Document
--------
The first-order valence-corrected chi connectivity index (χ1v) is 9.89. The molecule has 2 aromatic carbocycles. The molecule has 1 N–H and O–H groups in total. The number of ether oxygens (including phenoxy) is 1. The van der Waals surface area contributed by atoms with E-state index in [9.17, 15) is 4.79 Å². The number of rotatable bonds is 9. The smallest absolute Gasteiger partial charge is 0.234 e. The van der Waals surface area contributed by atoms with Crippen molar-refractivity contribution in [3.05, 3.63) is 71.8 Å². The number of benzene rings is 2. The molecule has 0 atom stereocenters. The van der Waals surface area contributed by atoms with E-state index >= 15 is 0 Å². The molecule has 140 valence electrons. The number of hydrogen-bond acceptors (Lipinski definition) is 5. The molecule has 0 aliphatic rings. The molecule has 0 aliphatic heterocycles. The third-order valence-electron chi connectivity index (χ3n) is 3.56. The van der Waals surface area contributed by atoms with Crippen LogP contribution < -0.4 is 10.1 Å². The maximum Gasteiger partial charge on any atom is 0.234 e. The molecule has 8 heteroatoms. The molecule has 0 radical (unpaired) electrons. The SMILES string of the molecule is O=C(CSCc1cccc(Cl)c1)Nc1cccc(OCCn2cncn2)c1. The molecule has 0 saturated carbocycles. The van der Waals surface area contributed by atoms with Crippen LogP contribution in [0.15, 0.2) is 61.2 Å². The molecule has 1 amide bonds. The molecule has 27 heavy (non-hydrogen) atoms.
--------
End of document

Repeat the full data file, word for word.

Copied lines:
The first-order valence-corrected chi connectivity index (χ1v) is 9.89. The molecule has 2 aromatic carbocycles. The molecule has 1 N–H and O–H groups in total. The number of ether oxygens (including phenoxy) is 1. The van der Waals surface area contributed by atoms with E-state index in [9.17, 15) is 4.79 Å². The number of rotatable bonds is 9. The smallest absolute Gasteiger partial charge is 0.234 e. The van der Waals surface area contributed by atoms with Crippen molar-refractivity contribution in [3.05, 3.63) is 71.8 Å². The number of benzene rings is 2. The molecule has 0 atom stereocenters. The van der Waals surface area contributed by atoms with E-state index >= 15 is 0 Å². The molecule has 140 valence electrons. The number of hydrogen-bond acceptors (Lipinski definition) is 5. The molecule has 0 aliphatic rings. The molecule has 0 aliphatic heterocycles. The third-order valence-electron chi connectivity index (χ3n) is 3.56. The van der Waals surface area contributed by atoms with Crippen LogP contribution < -0.4 is 10.1 Å². The maximum Gasteiger partial charge on any atom is 0.234 e. The molecule has 8 heteroatoms. The molecule has 0 radical (unpaired) electrons. The SMILES string of the molecule is O=C(CSCc1cccc(Cl)c1)Nc1cccc(OCCn2cncn2)c1. The molecule has 0 saturated carbocycles. The van der Waals surface area contributed by atoms with Crippen LogP contribution in [0.15, 0.2) is 61.2 Å². The molecule has 1 amide bonds. The molecule has 27 heavy (non-hydrogen) atoms.